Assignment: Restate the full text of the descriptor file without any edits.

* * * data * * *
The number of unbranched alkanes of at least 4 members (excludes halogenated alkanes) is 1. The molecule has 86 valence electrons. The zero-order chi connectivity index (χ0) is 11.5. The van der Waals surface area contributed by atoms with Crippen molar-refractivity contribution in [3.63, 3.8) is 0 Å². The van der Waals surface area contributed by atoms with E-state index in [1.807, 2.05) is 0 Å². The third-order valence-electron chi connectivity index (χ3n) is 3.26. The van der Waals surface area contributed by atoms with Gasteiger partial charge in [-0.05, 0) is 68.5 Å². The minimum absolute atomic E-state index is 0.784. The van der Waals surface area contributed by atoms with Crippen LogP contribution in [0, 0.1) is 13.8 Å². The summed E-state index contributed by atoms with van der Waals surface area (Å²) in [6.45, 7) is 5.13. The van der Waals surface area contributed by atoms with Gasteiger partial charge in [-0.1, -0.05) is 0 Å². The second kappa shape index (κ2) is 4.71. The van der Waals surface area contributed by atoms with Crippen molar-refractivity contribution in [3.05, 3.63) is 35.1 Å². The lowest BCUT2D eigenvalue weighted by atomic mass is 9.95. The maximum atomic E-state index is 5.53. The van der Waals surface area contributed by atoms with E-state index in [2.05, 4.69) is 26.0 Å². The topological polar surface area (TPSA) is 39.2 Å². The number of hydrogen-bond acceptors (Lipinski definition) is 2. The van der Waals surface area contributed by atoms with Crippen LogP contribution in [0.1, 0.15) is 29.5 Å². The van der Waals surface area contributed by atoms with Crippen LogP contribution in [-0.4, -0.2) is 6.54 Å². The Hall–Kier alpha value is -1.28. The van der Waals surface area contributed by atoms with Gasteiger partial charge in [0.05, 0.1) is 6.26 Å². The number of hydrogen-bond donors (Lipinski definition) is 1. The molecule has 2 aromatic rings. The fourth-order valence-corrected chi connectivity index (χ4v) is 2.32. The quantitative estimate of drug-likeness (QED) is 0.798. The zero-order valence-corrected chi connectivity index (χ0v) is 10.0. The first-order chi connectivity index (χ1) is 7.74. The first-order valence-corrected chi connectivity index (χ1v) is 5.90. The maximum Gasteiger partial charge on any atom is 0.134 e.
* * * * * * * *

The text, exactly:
The number of unbranched alkanes of at least 4 members (excludes halogenated alkanes) is 1. The molecule has 86 valence electrons. The zero-order chi connectivity index (χ0) is 11.5. The van der Waals surface area contributed by atoms with Crippen molar-refractivity contribution in [3.63, 3.8) is 0 Å². The van der Waals surface area contributed by atoms with E-state index in [1.807, 2.05) is 0 Å². The third-order valence-electron chi connectivity index (χ3n) is 3.26. The van der Waals surface area contributed by atoms with Gasteiger partial charge in [-0.05, 0) is 68.5 Å². The minimum absolute atomic E-state index is 0.784. The van der Waals surface area contributed by atoms with Crippen LogP contribution in [0, 0.1) is 13.8 Å². The summed E-state index contributed by atoms with van der Waals surface area (Å²) in [6.45, 7) is 5.13. The van der Waals surface area contributed by atoms with Gasteiger partial charge in [-0.1, -0.05) is 0 Å². The second kappa shape index (κ2) is 4.71. The van der Waals surface area contributed by atoms with Crippen molar-refractivity contribution in [3.05, 3.63) is 35.1 Å². The lowest BCUT2D eigenvalue weighted by atomic mass is 9.95. The maximum atomic E-state index is 5.53. The van der Waals surface area contributed by atoms with E-state index in [2.05, 4.69) is 26.0 Å². The topological polar surface area (TPSA) is 39.2 Å². The number of hydrogen-bond acceptors (Lipinski definition) is 2. The van der Waals surface area contributed by atoms with Crippen LogP contribution in [0.1, 0.15) is 29.5 Å². The van der Waals surface area contributed by atoms with Crippen LogP contribution in [-0.4, -0.2) is 6.54 Å². The Hall–Kier alpha value is -1.28. The van der Waals surface area contributed by atoms with Gasteiger partial charge in [0.05, 0.1) is 6.26 Å². The number of hydrogen-bond donors (Lipinski definition) is 1. The molecule has 2 aromatic rings. The fourth-order valence-corrected chi connectivity index (χ4v) is 2.32. The quantitative estimate of drug-likeness (QED) is 0.798. The zero-order valence-corrected chi connectivity index (χ0v) is 10.0. The first-order chi connectivity index (χ1) is 7.74. The first-order valence-corrected chi connectivity index (χ1v) is 5.90. The maximum Gasteiger partial charge on any atom is 0.134 e.